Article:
The club in
Holyoke, one of the few stubborn survivors, functions Tuesday nights because of
television boxing Monday, Wednesday and Friday.
All the great
minds of the university have gone a few rounds with this problem, but none has
come up with a thesis that his colleagues at the lunch counter couldn't flatten
in the course of a couple of cups of tea. One school of savants holds that if
the television companies are going to monopolize boxing they should set up a
system of farm clubs to develop new talent. Another believes the situation will
cure itself, but painfully. "Without the little clubs, nobody new will come
up," a leader of this group argues. "The television fans will get tired
of the same bums, the Hooper will drop, the sponsors will drop boxing, and then
we can start all over again." Meanwhile a lot of fighters have had to go to
work, a situation the horror of which was impressed upon me long ago by the
great Sam Langford, in describing a period of his young manhood when he had
licked everybody who would fight him. "I was so broke," he said,
"that I didn't have no money. I had to go to work with my hands."
Manual labor didn't break his spirit. He got a fight with Joe Gans, the great
lightweight champion of the world, and whipped him in 15 rounds in 1903, when
Sam says he was 17 years old. The record books make him 23. (They were both
over the weight, though, so he didn't get the title.) After the fight he was
lying on the rubbing table in his dressing room feeling proud and a busted-down
colored middleweight named George Byers walked in. "How did I look?"
Langford asked him. "You strong," Byers said, "but you don't know
offended. He had the humility of the great artist. He said, "How much you
charge to teach me?" Byers said, "$10." Langford gave him $10. It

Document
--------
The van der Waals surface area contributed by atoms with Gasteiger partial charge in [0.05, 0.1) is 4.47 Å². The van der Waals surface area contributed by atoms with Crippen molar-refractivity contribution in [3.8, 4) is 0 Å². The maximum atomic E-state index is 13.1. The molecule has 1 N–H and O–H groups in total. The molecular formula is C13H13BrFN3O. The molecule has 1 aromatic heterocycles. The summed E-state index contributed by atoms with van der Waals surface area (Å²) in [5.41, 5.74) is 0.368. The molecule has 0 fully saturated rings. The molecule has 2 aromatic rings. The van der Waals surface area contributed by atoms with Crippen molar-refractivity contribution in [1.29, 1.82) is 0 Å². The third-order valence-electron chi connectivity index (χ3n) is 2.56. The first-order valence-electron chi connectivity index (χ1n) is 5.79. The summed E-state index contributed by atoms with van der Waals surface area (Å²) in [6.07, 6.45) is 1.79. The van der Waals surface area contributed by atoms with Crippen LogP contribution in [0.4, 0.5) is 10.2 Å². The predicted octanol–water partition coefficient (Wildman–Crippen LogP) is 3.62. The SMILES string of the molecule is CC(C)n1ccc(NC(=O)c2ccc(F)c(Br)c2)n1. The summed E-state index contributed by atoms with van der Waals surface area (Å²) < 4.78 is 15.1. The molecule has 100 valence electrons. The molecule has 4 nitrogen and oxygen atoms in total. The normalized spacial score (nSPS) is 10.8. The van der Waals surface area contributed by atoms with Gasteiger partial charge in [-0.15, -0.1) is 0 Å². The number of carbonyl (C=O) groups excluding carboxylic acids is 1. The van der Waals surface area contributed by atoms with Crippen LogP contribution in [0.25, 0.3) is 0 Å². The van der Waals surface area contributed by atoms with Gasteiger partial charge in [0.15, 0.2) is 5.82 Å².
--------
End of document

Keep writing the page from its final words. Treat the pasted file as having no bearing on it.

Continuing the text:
was a sizable share of the purse he had earned for beating Gans.
what happened?" I asked Sam. He said, "He taught me. He was right. I
didn't know nothing. I used to just chase and punch, hurt my hands on hard
heads. After George taught me I made them come to me. I made them
didn't lead I'd run them out of the ring. When they led I'd hit them in the
body. Then on the point of the chin. Not the jaw, the point of the chin. That's
why I got such pretty hands today." Sam by that time was nearly blind, he
weighed 230 pounds and he couldn't always be sure that when he spat tobacco
juice at the empty chitterling can in his hall room he would hit.
But he looked
affectionately at his knees, where he knew those big hands rested. There wasn't
a lump on a knuckle. "I'd belt them oat," he said. "Oh, I'd belt
When I told this
story to Whitey he sucked in his breath reverently, like a lama informed of one
of the transactions of Buddha.
difference from the kids today," the schoolman said. "I have a kid in a
bout last night and he can't even count. Every time he hook the guy is open for
a right, and I tell him: 'Go twicet, go twicet!' But he would go oncet and lose
the guy. I don't know what they teach them in school."